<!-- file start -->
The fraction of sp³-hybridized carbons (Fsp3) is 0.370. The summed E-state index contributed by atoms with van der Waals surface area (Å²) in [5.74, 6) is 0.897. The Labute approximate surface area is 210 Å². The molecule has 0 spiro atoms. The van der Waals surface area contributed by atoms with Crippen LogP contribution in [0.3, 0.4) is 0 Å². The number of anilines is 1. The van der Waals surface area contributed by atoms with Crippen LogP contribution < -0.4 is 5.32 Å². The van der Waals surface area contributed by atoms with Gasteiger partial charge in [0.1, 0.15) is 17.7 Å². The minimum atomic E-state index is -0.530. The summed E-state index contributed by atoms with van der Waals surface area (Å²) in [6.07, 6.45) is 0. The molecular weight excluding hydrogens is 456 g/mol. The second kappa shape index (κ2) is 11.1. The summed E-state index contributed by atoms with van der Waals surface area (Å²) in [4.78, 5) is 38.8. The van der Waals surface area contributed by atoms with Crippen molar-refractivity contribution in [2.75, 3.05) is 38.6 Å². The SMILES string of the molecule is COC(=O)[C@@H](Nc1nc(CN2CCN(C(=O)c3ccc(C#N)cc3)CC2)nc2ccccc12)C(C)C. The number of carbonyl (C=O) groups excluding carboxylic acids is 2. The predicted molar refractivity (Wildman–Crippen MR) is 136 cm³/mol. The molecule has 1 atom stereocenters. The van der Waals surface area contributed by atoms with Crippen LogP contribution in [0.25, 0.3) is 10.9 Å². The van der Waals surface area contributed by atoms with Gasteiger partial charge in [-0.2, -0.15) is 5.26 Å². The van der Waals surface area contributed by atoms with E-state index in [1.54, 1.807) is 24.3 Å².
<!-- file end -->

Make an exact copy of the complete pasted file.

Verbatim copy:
The fraction of sp³-hybridized carbons (Fsp3) is 0.370. The summed E-state index contributed by atoms with van der Waals surface area (Å²) in [5.74, 6) is 0.897. The Labute approximate surface area is 210 Å². The molecule has 0 spiro atoms. The van der Waals surface area contributed by atoms with Crippen LogP contribution in [0.3, 0.4) is 0 Å². The number of anilines is 1. The van der Waals surface area contributed by atoms with Crippen LogP contribution < -0.4 is 5.32 Å². The van der Waals surface area contributed by atoms with Gasteiger partial charge in [0.1, 0.15) is 17.7 Å². The minimum atomic E-state index is -0.530. The summed E-state index contributed by atoms with van der Waals surface area (Å²) in [6.07, 6.45) is 0. The molecular weight excluding hydrogens is 456 g/mol. The second kappa shape index (κ2) is 11.1. The summed E-state index contributed by atoms with van der Waals surface area (Å²) in [4.78, 5) is 38.8. The van der Waals surface area contributed by atoms with Crippen molar-refractivity contribution in [2.75, 3.05) is 38.6 Å². The SMILES string of the molecule is COC(=O)[C@@H](Nc1nc(CN2CCN(C(=O)c3ccc(C#N)cc3)CC2)nc2ccccc12)C(C)C. The number of carbonyl (C=O) groups excluding carboxylic acids is 2. The predicted molar refractivity (Wildman–Crippen MR) is 136 cm³/mol. The molecule has 1 atom stereocenters. The van der Waals surface area contributed by atoms with Crippen LogP contribution in [0.25, 0.3) is 10.9 Å². The van der Waals surface area contributed by atoms with Gasteiger partial charge in [-0.2, -0.15) is 5.26 Å². The van der Waals surface area contributed by atoms with E-state index in [1.54, 1.807) is 24.3 Å².